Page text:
Now that he has retired from the North Syracuse Department of Public Works, Gary Wilmer will have a lot more time to take his 1968 Pontiac GTO for a cruise. (Courtesy of Carole Wilmer)
According to his wife, Carole, Gary Wilmer’s idea of fun is tooling around the village of North Syracuse and taking note of which streetlights are out so he could fix them the next work day.
But Gary will have to find some new hobbies: After 39 years, North Syracuse’s Department of Public Works Superintendent is retiring. His last day is June 1.
“He’s going to miss it immensely,” Carole said of her husband.
The feeling is mutual, according to North Syracuse Mayor Gary Butterfield.
“It’s been a joy to have him around, and we’re going to miss him,” Butterfield said.
A lifelong resident of North Syracuse, Gary Wilmer has devoted much of his life to public service. He has spent 28 years in the North Syracuse Fire Department, taking off a few years here and there when he and Carole had children. He will continue to volunteer with the fire department, Carole said.
“He’s always had a sense of community,” Carole said. “His dad was in NAVAC for many years. That’s where he got his community service. … He’s always been in community-oriented situations.”
Gary’s service has not gone unrecognized. He was named to the North Syracuse Central School District Wall of Distinction in 2007, and he is well-known for his work around the village: maintaining the flowering baskets that line the streets — and keeping those streets clean and in working order.
“We always brag that the village streets are cleaner,” Butterfield said. “When people wake up in the morning to go to work after snowfall, the roads are clear.”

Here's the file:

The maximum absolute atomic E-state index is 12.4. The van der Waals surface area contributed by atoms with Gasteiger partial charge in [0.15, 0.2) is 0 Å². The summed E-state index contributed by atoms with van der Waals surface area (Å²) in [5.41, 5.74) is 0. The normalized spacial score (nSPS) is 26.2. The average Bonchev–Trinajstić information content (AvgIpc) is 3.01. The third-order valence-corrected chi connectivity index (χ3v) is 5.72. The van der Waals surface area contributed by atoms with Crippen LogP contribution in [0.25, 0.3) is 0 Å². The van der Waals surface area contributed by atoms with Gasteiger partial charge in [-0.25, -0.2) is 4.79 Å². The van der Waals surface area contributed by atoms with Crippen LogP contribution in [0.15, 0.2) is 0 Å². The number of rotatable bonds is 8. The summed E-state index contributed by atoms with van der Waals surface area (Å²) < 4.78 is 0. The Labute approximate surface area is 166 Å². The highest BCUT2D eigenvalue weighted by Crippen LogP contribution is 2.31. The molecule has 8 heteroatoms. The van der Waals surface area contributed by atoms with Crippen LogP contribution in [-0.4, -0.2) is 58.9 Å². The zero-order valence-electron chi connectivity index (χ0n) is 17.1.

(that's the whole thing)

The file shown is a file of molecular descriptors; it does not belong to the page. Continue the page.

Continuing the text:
Butterfield and Parks and Recreation Director Teresa Roth both said Gary Wilmer goes above and beyond in his work.
“He’s one of the more accommodating guys you’ll find,” Butterfield said.
“The guy is one of a kind,” Roth said.
Gary Wilmer has also been a great help to the North Syracuse Family Festival, which takes place from 11 a.m. to 5 p.m. this Saturday, May 26, at Lonergan Park.
“He is definitely the go-to, from building floats for parades to [helping with] the Family Festival,” Carole said.
“You name it — he’s always there,” Butterfield said. “Kind of an unsung hero.”
For last year’s holiday parade, Gary Wilmer helped build a “Polar Express”-themed float. Roth said Gary intends to build onto it for the 2018 holiday parade, and the float is being re-worked for this weekend’s Family Festival as well.
“He promised Teresa he wouldn’t leave until after this year’s Family Festival. He didn’t want Teresa to freak out,” Carole laughed.
“He’s already said he’d come back and help with the festival and the holiday parade,” Roth said.
Roth said she has worked closely with Gary over the 13 years she has worked for the village.
“I’ve never worked with a better person,” she said. “I’m going to be at a loss without him.”
Carole said she and Gary were high school sweethearts.
“We both grew up in North Syracuse just a couple streets apart,” she said.
Carole and Gary have raised five children together: Kyle, Christine, Katie, Casey and Carrie.
“They all grew up in the village and went to the schools, and they’re all still local,” Carole said.
Now that he is retiring, Gary will get to spend more time with his four grandchildren, Cayden, Seany, Cierra and Calie.
He’ll also catch up on yard work and projects around the house. Carole said Gary recently built a natural gas fire pit in the backyard.
Gary will have more time to cruise around in his 1968 Pontiac GTO, too.
“That’s the same car we had in high school — not the same exact car, but the same type,” Carole said. “That’s our Sunday ice cream car.”
Ashley M. Casey is a reporter for The Baldwinsville Messenger and The Eagle Star-Review. She graduated from Le Moyne College in 2012 and previously worked for the Scotsman Press.
Aug 17, 2018
Aug 17, 2018